Breaking Evangelical Resistance to Coronavirus Vaccines will be HardRoundup
tags: Christianity, evangelicalism, Vaccination, COVID-19
Matthew Avery Sutton is the author of multiple books including, American Apocalypse: A History of Modern Evangelicalism and Double Crossed: The Missionaries Who Spied for the United States During the Second World War. He is the chair of the history department and the Berry Distinguished Professor of Liberal Arts at Washington State University.
Evangelicals make up one quarter of the United States population and they are the Americans least likely to get vaccinated against the coronavirus. Even as the Biden administration works fervently to overcome vaccine hesitancy and some in the evangelical community like Franklin Graham, son of legendary preacher Billy Graham, pledge to help them, they face a daunting task. The hurdle: For many evangelicals, the vaccine, and proof that you have had it, are tools of the Antichrist.
Enough people are worried that the vaccines are from the Antichrist that TikTok has apparently banned hashtags that link vaccination with apocalyptic plots. Posts and videos all over social media — many of which Facebook and YouTube have taken down — warn that the government’s efforts to vaccinate people are part of an end times plot. Rep. Marjorie Taylor Greene (R-Ga.) recently called vaccine passports the mark of the beast.
This may all sound absurd. But millions of Americans believe it, making evangelical fears over the vaccine a public health problem. The origins of these ideas, however, have little to do with science but are instead grounded at the intersection of history, theology and politics. Understanding, explaining and challenging these beliefs could be key to saving lives.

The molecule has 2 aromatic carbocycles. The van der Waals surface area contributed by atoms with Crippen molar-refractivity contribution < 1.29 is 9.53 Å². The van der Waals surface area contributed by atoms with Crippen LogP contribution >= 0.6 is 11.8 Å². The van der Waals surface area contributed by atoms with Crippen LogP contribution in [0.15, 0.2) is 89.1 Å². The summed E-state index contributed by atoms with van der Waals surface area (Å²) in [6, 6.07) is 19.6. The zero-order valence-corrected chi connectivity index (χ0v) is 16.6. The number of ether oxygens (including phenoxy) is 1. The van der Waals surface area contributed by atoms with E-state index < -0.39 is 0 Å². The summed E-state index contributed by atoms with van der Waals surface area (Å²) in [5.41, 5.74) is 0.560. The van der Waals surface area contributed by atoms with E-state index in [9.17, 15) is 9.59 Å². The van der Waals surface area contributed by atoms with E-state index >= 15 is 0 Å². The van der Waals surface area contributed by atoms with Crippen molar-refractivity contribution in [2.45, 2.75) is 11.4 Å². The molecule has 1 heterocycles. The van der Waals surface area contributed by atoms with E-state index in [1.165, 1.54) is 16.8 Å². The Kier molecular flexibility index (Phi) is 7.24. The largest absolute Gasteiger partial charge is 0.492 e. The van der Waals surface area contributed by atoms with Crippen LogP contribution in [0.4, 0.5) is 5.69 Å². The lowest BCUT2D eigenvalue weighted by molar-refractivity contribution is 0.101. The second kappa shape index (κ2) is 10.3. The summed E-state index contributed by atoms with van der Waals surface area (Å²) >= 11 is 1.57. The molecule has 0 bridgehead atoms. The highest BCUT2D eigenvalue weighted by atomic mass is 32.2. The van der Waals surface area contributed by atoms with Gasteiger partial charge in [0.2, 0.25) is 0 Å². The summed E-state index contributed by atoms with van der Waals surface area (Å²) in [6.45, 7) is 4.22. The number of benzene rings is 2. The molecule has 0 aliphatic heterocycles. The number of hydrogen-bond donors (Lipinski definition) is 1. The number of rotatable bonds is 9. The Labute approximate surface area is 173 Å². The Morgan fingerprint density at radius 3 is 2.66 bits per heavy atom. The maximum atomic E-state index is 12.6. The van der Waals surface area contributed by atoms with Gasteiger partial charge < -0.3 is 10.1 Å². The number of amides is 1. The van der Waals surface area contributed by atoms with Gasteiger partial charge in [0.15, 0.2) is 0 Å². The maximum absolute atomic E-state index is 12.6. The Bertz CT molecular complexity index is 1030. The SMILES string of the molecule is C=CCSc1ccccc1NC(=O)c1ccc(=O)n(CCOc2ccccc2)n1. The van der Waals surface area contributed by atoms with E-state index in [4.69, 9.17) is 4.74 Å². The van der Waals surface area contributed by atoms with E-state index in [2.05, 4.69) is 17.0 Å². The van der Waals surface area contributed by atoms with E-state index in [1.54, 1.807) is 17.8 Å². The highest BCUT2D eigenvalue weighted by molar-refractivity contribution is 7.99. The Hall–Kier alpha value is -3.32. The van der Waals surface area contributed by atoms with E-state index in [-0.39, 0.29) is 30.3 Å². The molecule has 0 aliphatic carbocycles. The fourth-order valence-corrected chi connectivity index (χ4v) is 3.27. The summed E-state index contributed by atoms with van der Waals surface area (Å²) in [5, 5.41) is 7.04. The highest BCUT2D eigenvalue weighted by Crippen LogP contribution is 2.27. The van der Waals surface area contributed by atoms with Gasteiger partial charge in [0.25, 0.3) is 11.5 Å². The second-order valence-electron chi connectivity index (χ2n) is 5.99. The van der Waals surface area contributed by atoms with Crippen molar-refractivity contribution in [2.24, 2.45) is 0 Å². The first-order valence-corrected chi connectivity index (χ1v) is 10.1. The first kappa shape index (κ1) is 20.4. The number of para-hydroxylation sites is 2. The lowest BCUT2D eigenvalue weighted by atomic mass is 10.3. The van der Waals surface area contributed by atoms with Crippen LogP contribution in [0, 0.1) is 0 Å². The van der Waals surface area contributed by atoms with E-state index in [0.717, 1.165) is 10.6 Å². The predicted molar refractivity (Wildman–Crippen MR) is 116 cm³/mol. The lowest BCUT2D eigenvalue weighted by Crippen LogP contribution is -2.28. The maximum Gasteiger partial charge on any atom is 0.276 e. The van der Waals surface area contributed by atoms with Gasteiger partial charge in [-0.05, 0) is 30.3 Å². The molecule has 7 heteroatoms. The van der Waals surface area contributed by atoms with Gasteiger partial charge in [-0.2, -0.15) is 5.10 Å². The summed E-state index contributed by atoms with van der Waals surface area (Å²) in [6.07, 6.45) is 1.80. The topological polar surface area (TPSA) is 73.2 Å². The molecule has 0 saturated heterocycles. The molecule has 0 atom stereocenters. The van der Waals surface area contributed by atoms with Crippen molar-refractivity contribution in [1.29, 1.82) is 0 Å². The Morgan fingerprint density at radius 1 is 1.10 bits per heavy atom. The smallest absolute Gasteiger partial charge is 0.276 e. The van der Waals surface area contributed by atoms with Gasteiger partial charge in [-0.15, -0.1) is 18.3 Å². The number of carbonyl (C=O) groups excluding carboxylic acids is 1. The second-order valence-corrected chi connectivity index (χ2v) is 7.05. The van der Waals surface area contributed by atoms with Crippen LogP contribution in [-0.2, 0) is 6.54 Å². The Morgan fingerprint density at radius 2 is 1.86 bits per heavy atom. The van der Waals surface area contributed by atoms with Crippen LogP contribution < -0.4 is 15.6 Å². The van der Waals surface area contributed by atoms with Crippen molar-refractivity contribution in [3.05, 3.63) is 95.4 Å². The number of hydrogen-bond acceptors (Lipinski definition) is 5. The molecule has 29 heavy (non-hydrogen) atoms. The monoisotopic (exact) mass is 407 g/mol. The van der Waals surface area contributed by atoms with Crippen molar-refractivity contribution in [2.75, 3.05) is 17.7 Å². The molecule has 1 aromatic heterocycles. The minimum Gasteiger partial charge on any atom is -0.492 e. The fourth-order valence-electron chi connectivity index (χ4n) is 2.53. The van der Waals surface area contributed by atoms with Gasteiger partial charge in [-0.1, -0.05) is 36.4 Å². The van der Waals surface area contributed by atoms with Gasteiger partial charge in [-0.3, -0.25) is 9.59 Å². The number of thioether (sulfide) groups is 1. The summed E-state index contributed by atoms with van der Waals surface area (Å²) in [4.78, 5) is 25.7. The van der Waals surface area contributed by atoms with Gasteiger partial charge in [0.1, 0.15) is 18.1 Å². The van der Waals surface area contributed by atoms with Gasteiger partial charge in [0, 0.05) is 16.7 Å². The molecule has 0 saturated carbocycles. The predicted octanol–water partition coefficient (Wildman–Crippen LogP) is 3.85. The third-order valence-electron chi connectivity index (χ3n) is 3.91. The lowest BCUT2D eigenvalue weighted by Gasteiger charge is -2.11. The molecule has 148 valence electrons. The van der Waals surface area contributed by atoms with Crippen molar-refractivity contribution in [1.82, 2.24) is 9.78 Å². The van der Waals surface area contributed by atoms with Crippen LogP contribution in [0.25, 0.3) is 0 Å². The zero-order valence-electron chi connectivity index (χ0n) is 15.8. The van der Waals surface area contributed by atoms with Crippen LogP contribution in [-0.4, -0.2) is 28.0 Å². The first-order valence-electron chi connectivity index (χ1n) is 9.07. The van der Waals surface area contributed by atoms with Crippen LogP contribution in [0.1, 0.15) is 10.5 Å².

For the past 150 years, evangelicals have read their Bibles as a code book that foretells the immediate future. They crafted a complicated and convoluted analysis of Daniel, Ezekiel and Revelation, overlaid with some of Jesus’s and Paul’s New Testament statements, that reveals a hidden “plan of the ages.” What they see in their Bibles is the end of history, and exactly how it will unfold.
Evangelicals have long believed that the current age would climax with horrific plagues, social anarchy, rampant sexual immorality and military conflicts. Seeking to unite the world’s nations and end chaos and war, a new leader appears promising peace and security. Unwilling or unable to recognize he is actually the prophesied Antichrist, most political and religious leaders around the world cede their sovereignty and independence to him through an international agency.
In every generation, evangelicals believed the end was near, and they interpreted the changes happening around them through the lens of biblical prophecy. World War I, the Bolshevik Revolution and the rise of fascism in Europe during the Great Depression all reinforced their convictions.
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